Keeping Your Cool
Monday, August 5, 2019
Monday, August 5, 2019
Like Marilyn Monroe, Jack Lemmon and Tony Curtis would testify, “some like it hot”; but unfortunately, not everyone and record-breaking high temperatures are raising some very serious concerns about the working environment.
We’ve enjoyed, or for some endured, record-breaking temperatures over the past couple of weeks. Climate experts are warning that we might need to get used to this level of extreme weather as a consequence of global warming. So on top of the need for environmental action what should be doing to protect and support our staff?
As a result of the previous infrequent hot spells, we’re not geared up for the extreme temperatures and not all working environments have the luxury of fully working air conditioning.
Heat can also affect our mood and cognitive abilities. Being too hot or cold is not conducive to being productive.
So, what can you do if your staff are grumbling, hot, sweaty and unhappy?
Technically there are no set limits for what might be considered too hot to work but it would be entirely reasonable and good practice to consider the following tips.
- Look to the basics – check if you can create a cooler atmosphere by allowing a flow of air, opening windows (as long as it’s safe to do so), using fans, upgrading the air conditioning units if they’re failing.
- Permit a relaxation of any formal dress codes. Ties are far less prevalent these days but some places of work still require jackets. Give thought to permitting shorts for men but be mindful of levels of decency and taking too relaxed a position when protective clothing is required.
- Consider the possibility of changing the working day to start earlier when cooler and finishing earlier in the day.
- Provide staff with access to cool water and refreshing drinks.
- If staff are working outside remind them of the dangers of direct sunlight and provide bottled drinks, sun cream and hats/ caps.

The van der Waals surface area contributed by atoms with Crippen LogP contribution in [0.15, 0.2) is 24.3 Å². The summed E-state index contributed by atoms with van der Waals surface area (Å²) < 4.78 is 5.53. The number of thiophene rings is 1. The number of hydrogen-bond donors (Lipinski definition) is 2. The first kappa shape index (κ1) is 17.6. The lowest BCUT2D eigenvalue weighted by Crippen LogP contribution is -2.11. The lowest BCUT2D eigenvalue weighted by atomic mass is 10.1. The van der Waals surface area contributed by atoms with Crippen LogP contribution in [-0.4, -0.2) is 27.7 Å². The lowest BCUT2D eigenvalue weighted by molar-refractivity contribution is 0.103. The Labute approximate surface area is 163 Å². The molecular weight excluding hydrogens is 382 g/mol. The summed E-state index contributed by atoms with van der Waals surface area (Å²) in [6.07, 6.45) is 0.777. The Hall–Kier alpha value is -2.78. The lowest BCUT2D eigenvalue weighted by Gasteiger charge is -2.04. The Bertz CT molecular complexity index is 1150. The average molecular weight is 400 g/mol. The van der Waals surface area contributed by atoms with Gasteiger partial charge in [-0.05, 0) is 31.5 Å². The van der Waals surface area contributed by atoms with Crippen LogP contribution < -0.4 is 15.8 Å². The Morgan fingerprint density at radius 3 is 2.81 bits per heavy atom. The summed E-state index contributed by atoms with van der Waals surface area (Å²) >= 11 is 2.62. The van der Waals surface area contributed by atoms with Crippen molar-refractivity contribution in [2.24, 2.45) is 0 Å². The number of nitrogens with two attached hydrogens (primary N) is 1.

- Make sure first aiders are aware of signs of heatstroke and what to do in the event of staff becoming distressed.
While symptoms can vary from person to person, the warning signs of heatstroke can include complaints of sudden and severe fatigue, nausea, dizziness, light-headedness, and may or may not include sweating. If a co-worker appears to be disorientated or confused (including euphoria) or has unaccountable irritability, malaise or flu-like symptoms, the worker should be moved to a cool location and get medical help immediately. [COSH]
- Consider if the work to be undertaken is appropriate if physically demanding you may wish to reduce the time spent on certain tasks.
- Allow staff to take more frequent breaks to help stay cool, mindful of the fact more liquids may be consumed at this time.
Heat Exhaustion – NHS Tips
- Move the person to a cool place
- Get them to lie down and raise their feet slightly
- Get them to drink plenty of water – sports or rehydration drinks are also OK
- Cool their skin – spray or sponge them with cool water and fan them. Cold packs around the armpits or neck are good too.
- However, if they do not recover within 30 minutes, then what follows is heatstroke. It is a medical emergency and you should call 999.